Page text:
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Stephanie Singer On ... Dear John...

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Dear John... is described as a one hour sketch show taking sexist adverts as it's inspiration. It's being staged at Manchester's Three Minute Theatre in March and we caught up with the producer- Stephanie Singer to find out more.

Tell us a bit about the show?
Dear John… revels in comedy's power to expose the ludicrous, vapid and damaging stereotypes that are prevalent in the media today. It is an evening of rip-roaring parodies, hilarious spoof songs and irreverent over-dubbing. We depict the actors that star in, viewers in front of and the producers behind sexist adverts. As part of international women's week at 3MT, Dear John is a fundraiser for the inspirational charity Independent Choices.

Where did you get the idea from?
I was standing at Oxford Circus tube stop facing an advert for Go Daddy.com. A beautiful, blonde women, was covering her otherwise naked body with a sign saying "GoDaddy.com". With no other information about the product, I assumed this must just be a website for daddies to look at naked blondes. Looking into it, I discovered it's actually website for registering domain names...... And I was bewildered as to why a naked women became the brand image for the company?????

This advert was so ridiculously offensive and sexist that I laughed, out-loud. And I felt much stronger. I realised that laughing in the face of sexist adverts is a weapon to defend ourselves against them. And that's really where "Dear John..." came from.

Why do you think so many adverts are sexist?
Ha! Wow...How long have you got? Firstly, I don't believe advertisers always set out to promote patriarchal ideologies. But sex sells! Advertisers - exploit, perpetuate and so profit from the fact that attractive bodies grab attention and stimulate desire. Women's bodies, in particular, are used to sell products from bras to custard. One off-shoot of this is that unrealistic ideas of what women should look like are perpetuated, and these manifest in female anxiety and insecurity. Advertisements then exploit this insecurity by implying that the way to cure body anxieties is to invest in their product. Or in the case of adverts targeting men, advertisers suggest the woman is the man's 'reward' for buying the product. Tragically, women portrayed in adverts for men appear stronger, confident and more assured than they do in adverts targeting women. This deepens women's insecurity and then perpetuates the success of adverts targeting women. What I don't know is why on earth we actually buy into sexist adverts? Adverts which perpetuate beauty ideals and patronise us to believe that as women we're always "almost" there! Almost "perfect".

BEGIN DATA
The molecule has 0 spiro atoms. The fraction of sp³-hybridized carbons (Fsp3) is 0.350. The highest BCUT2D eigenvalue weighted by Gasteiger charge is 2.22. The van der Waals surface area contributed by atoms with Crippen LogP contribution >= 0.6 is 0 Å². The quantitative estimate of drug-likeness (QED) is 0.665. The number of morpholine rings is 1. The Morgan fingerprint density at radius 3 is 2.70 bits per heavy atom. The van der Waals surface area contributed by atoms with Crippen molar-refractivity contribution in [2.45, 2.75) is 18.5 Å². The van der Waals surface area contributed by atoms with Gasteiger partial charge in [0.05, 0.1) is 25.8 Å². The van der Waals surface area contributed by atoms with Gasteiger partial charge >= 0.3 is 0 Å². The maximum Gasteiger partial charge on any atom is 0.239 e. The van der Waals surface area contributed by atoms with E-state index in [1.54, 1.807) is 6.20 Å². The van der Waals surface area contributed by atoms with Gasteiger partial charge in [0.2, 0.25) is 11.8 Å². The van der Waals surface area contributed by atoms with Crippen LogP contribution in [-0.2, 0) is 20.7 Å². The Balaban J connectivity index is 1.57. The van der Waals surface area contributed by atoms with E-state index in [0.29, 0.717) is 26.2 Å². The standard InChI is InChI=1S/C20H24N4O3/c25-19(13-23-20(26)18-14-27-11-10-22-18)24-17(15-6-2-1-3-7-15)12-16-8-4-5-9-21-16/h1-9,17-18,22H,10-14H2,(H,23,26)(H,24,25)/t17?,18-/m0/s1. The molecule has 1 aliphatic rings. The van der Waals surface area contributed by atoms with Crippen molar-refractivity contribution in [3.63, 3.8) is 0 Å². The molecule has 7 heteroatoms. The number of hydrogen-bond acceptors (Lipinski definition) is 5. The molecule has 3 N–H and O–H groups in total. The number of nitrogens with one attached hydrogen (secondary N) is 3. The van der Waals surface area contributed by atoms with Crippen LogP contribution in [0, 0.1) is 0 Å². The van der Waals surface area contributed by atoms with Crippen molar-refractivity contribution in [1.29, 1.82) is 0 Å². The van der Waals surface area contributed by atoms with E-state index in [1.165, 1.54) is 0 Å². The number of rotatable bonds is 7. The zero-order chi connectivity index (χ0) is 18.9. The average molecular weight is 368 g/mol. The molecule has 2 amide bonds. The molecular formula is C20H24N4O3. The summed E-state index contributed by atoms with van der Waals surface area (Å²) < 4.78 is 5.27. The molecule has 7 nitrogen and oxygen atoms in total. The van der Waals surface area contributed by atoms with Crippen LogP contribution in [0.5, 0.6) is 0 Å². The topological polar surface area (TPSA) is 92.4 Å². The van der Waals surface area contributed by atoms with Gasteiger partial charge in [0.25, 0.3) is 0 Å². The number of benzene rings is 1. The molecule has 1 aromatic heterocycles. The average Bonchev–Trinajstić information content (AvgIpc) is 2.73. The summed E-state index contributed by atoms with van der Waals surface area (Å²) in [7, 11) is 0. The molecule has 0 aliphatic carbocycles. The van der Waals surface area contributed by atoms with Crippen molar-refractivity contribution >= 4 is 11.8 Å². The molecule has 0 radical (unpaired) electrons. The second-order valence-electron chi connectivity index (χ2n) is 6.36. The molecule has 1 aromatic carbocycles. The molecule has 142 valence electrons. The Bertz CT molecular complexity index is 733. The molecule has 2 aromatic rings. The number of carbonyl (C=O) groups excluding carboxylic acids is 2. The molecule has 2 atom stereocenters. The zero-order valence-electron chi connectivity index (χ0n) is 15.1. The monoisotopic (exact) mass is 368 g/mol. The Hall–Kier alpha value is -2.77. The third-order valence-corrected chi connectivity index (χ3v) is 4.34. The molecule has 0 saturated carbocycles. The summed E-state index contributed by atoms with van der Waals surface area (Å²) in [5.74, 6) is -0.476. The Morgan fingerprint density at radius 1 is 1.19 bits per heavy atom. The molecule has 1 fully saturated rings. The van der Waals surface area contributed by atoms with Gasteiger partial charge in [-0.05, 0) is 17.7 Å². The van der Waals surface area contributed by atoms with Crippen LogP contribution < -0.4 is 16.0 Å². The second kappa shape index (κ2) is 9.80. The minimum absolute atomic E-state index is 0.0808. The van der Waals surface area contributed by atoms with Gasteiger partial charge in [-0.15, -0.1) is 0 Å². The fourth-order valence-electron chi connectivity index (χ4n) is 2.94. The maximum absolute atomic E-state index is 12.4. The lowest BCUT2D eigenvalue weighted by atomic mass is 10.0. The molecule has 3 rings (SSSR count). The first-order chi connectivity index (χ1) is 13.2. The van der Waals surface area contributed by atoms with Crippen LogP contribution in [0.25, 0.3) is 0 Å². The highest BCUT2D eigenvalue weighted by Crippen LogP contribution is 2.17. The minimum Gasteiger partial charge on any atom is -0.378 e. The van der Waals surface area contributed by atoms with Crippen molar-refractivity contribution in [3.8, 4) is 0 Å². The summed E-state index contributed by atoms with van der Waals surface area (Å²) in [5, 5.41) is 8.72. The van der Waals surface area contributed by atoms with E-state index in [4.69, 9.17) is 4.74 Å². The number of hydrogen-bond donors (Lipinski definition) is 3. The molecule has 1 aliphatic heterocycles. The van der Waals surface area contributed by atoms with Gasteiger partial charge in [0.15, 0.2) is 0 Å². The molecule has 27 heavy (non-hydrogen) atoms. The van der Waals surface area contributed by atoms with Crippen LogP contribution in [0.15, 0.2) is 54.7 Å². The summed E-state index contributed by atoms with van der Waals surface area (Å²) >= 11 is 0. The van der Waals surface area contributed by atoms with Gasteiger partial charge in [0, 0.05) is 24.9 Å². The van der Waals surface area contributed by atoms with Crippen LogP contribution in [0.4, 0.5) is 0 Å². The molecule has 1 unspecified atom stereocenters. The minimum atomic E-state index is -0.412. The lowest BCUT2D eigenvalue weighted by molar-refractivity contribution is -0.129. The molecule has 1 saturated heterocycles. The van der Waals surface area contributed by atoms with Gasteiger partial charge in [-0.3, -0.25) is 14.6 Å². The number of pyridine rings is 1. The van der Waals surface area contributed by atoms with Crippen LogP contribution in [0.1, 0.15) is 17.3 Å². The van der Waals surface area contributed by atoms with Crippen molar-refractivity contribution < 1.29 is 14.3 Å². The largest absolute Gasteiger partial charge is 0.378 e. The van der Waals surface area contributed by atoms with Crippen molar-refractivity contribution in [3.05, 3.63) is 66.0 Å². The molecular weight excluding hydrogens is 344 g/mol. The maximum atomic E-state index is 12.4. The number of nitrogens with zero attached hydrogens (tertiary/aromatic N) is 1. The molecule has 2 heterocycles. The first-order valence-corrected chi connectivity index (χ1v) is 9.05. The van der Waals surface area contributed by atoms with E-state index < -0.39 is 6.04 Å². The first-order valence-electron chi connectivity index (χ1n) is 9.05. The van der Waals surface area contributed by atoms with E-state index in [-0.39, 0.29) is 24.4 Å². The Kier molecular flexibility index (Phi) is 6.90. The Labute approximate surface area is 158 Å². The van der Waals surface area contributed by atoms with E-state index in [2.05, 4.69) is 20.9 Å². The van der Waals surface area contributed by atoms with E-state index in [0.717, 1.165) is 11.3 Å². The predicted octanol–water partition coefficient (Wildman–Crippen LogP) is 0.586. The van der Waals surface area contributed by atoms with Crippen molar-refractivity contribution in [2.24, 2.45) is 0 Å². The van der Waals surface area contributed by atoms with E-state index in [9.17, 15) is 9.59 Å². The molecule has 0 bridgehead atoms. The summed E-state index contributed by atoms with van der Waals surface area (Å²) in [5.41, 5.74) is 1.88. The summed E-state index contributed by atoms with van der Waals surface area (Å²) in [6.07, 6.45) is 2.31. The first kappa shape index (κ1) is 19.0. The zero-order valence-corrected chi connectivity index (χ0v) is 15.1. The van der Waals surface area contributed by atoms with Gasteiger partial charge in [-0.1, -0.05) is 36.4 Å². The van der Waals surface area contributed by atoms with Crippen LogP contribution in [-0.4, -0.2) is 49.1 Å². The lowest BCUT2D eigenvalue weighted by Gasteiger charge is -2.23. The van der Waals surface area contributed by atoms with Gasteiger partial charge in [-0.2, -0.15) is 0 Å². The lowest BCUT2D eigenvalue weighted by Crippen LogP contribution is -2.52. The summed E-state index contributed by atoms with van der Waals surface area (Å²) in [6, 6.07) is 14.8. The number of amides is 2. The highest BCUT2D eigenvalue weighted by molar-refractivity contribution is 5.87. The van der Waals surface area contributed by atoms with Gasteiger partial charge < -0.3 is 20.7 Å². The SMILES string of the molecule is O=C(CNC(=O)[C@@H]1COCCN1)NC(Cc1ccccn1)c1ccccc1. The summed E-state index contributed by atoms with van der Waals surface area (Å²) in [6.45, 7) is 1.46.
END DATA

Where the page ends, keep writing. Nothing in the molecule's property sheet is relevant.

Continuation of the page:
How do you make this funny?
Firstly, sexist adverts are often pretty laughable anyway. But, secondly, I like to think we approach sexist adverts in same way caricature artists approach drawing a face, taking the most prominent features and making them larger than life. A favorite sketch of mine is our Victoria Secret underwear advert. We keep the sexy underwear, raunchy movements, high-heels and lingering looks but recast it with men. Or we give an insight into the gaudy boardroom pitch for the GoDaddy adverts…what other ideas was this up against?

Who is the piece aimed at?
The women from the domestic violence charity "Independent choices", People who like to laugh and particularly people who recognise the social pressure and expectations on achieving femininity.

Why go and see it?
Not only will Dear John... be a hilarious mid-week night out, giving you the chance to laugh in the face of sexual stereotyping. But importantly, £3 of every ticket goes towards the amazing women at the domestic violence charity "Independent Choices".

Stephanie Singer was speaking to Glenn Meads

Dear John... is at the Three Minute Theatre, Manchester on 6 March.

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